ONGC joins hands with LN Mittal
The bringing together of India's most profitable company, and the country's richest citizen, to bring some steel into India's quest for energy security, has been correctly called "pathfinding".
It all started in early June, when Oil Minister Mani Shankar Aiyar, probably frustrated with India's inability to bag anything of substance in Kazakhstan, called up LN Mittal to ask him if he could use some of his clout in Kazakhstan for the purpose. Rightly so because, "Mittal commands tremendous goodwill in the Kazakh establishment for resuscitating the Temirtau area after taking over and turning around the sick steel complex there in 1995."
Mittal might or might not have had a hand in Kazakhstan offering India a stake in one of two medium sized blocks some time in May, but Mittal showed his business acumen by converting call into a business opportunity.
So sometime this weekend, two MOU's will be signed by Mittal International Sarl, a Luxembourg-based subsidiary of flagship Mittal Steel. The first will be signed with ONGC, and will for setting up a company called ONGC-Mittal Services Ltd. This company will invest in projects for trading and transporting oil and gas. The second will be with ONGC subsidiary, ONGC Videsh Ltd, and will be for setting up a company called ONGC Mittal Energy. This one will invest in overseas oilfields.
ONGC will hold 51% in both companies, and they will be registered in some European tax haven - possibly Luxembourg again?
Incidentally LN Mittal is not the only private infusion of strength for ONGC's forays. While Mittal provides strength to Indian forays in Central Asia, the Khemkas of Russia's Sun Group could be roped in similarly for Russian projects, while a deal between ONGC and Reliance back home, has been in the works for a while.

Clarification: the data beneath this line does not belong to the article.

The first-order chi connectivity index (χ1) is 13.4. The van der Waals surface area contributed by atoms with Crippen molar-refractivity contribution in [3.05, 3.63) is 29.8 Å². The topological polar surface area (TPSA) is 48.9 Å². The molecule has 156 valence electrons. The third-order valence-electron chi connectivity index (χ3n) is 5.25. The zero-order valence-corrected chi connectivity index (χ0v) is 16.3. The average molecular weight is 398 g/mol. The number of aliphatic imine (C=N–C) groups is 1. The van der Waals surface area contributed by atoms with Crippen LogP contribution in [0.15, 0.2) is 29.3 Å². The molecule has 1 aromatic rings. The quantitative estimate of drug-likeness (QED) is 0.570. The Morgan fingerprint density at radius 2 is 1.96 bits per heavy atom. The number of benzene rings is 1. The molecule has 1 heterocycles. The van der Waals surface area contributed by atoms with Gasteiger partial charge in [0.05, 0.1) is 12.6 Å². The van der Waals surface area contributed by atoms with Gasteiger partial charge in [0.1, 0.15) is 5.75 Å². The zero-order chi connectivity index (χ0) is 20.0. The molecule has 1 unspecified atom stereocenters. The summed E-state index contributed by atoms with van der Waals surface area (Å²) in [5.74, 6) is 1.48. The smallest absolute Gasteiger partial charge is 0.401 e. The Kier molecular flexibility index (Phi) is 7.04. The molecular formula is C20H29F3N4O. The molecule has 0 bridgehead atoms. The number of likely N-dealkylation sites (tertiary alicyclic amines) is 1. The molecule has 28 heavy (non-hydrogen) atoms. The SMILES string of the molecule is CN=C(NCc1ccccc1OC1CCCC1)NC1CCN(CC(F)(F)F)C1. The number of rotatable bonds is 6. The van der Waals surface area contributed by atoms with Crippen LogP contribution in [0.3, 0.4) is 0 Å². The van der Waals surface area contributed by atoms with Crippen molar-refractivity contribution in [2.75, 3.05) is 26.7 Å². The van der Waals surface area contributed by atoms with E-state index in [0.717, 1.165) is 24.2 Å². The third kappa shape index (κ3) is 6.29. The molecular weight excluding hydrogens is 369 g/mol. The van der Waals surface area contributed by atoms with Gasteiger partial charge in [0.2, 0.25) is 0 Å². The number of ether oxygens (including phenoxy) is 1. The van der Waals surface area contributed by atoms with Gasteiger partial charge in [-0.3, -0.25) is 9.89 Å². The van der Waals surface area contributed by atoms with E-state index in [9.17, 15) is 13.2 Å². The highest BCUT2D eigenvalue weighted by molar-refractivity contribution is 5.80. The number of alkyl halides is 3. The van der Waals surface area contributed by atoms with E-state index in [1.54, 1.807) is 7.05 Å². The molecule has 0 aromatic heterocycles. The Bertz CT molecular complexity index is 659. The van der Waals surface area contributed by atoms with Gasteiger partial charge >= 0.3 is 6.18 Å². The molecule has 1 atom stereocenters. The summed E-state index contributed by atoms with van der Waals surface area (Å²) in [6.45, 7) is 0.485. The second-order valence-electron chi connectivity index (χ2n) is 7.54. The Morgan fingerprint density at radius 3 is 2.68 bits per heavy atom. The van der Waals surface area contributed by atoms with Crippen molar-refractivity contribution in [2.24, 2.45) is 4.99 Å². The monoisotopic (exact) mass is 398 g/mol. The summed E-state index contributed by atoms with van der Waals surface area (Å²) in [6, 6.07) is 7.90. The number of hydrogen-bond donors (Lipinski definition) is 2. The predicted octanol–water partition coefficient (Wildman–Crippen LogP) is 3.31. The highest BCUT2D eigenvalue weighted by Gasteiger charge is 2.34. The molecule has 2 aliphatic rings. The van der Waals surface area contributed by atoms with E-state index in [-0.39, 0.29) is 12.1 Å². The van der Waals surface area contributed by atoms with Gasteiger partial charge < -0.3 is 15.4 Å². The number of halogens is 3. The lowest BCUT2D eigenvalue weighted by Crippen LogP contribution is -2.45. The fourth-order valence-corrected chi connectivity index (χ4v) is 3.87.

The Synergy for Energy committee meanwhile has suggested Oil India Videsh Ltd. The committee had also rejected the idea of public sector oil monopolies, here is a small "myth-buster" on the purported evil of monopolies.
Despite the recent hike in petrol and diesel prices, international prices have been keeping up the pressure, as result of which oil companies are likely to ask the government for a hike in prices again. Under-realization has reached Rs 3 and Rs 5.30 per litre of petrol and diesel respectively, and the subsidy burden is mounting. Petrol prices in India are already higher than in Nepal, Bangladesh and Pakistan.
An informative interview with India's director-general of hydrocarbons (DGH), V K Sibal. He further reinterates that India remains largely unexplored with huge opportunities. True. Tiny Cairn through its finds in India so far stands to make £82bn at current oil prices.
The award of blocks under NELP-V will be done by July 31st, pending a Cabinet clearance.
There is some traction on the policy front. Apart from the possibility of converting the DGH into an upstream regulator, the Prime Minister also set up the Energy Coordination Committee to guide energy policy. Here is why it should not be dsimissed as “yet another committee”.
While India and Myanmar explore a bypass to Bangladesh, that country remains keen to milk India by getting involved.
Friday, July 22, 2005
ONGC joins hands with LN Mittal